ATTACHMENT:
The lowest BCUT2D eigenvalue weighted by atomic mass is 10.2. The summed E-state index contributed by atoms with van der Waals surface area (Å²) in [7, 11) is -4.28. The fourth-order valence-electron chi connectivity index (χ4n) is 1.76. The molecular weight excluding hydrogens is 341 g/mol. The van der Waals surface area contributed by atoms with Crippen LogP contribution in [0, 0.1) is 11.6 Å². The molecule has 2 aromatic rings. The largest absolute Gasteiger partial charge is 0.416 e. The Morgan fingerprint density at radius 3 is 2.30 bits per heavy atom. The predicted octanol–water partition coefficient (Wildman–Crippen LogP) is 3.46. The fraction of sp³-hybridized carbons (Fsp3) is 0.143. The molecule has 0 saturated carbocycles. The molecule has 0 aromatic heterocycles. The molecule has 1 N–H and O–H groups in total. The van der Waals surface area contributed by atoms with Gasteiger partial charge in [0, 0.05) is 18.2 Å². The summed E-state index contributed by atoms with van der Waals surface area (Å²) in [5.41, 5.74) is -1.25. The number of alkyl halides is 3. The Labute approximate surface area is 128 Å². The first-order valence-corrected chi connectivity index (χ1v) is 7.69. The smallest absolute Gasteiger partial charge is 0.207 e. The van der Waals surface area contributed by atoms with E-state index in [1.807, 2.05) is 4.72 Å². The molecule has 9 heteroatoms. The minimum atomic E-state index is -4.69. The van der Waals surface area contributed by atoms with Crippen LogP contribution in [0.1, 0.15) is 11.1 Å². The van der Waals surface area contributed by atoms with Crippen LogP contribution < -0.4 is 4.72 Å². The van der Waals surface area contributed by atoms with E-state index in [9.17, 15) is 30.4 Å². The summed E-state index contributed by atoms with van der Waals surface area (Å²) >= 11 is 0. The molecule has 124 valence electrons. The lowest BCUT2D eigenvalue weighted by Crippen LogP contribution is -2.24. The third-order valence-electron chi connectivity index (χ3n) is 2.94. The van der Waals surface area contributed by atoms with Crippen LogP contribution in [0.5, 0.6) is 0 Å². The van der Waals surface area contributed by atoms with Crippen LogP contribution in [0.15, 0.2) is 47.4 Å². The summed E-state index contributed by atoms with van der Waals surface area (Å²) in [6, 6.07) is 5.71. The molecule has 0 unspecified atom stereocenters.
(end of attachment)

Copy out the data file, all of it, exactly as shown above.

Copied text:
The lowest BCUT2D eigenvalue weighted by atomic mass is 10.2. The summed E-state index contributed by atoms with van der Waals surface area (Å²) in [7, 11) is -4.28. The fourth-order valence-electron chi connectivity index (χ4n) is 1.76. The molecular weight excluding hydrogens is 341 g/mol. The van der Waals surface area contributed by atoms with Crippen LogP contribution in [0, 0.1) is 11.6 Å². The molecule has 2 aromatic rings. The largest absolute Gasteiger partial charge is 0.416 e. The Morgan fingerprint density at radius 3 is 2.30 bits per heavy atom. The predicted octanol–water partition coefficient (Wildman–Crippen LogP) is 3.46. The fraction of sp³-hybridized carbons (Fsp3) is 0.143. The molecule has 0 saturated carbocycles. The molecule has 0 aromatic heterocycles. The molecule has 1 N–H and O–H groups in total. The van der Waals surface area contributed by atoms with Gasteiger partial charge in [0, 0.05) is 18.2 Å². The summed E-state index contributed by atoms with van der Waals surface area (Å²) in [5.41, 5.74) is -1.25. The number of alkyl halides is 3. The Labute approximate surface area is 128 Å². The first-order valence-corrected chi connectivity index (χ1v) is 7.69. The smallest absolute Gasteiger partial charge is 0.207 e. The van der Waals surface area contributed by atoms with E-state index in [1.807, 2.05) is 4.72 Å². The molecule has 9 heteroatoms. The minimum atomic E-state index is -4.69. The van der Waals surface area contributed by atoms with Crippen LogP contribution in [0.1, 0.15) is 11.1 Å². The van der Waals surface area contributed by atoms with Crippen LogP contribution < -0.4 is 4.72 Å². The van der Waals surface area contributed by atoms with E-state index in [9.17, 15) is 30.4 Å². The summed E-state index contributed by atoms with van der Waals surface area (Å²) >= 11 is 0. The molecule has 124 valence electrons. The lowest BCUT2D eigenvalue weighted by Crippen LogP contribution is -2.24. The third-order valence-electron chi connectivity index (χ3n) is 2.94. The van der Waals surface area contributed by atoms with Crippen LogP contribution in [0.5, 0.6) is 0 Å². The van der Waals surface area contributed by atoms with Crippen LogP contribution in [0.15, 0.2) is 47.4 Å². The summed E-state index contributed by atoms with van der Waals surface area (Å²) in [6, 6.07) is 5.71. The molecule has 0 unspecified atom stereocenters.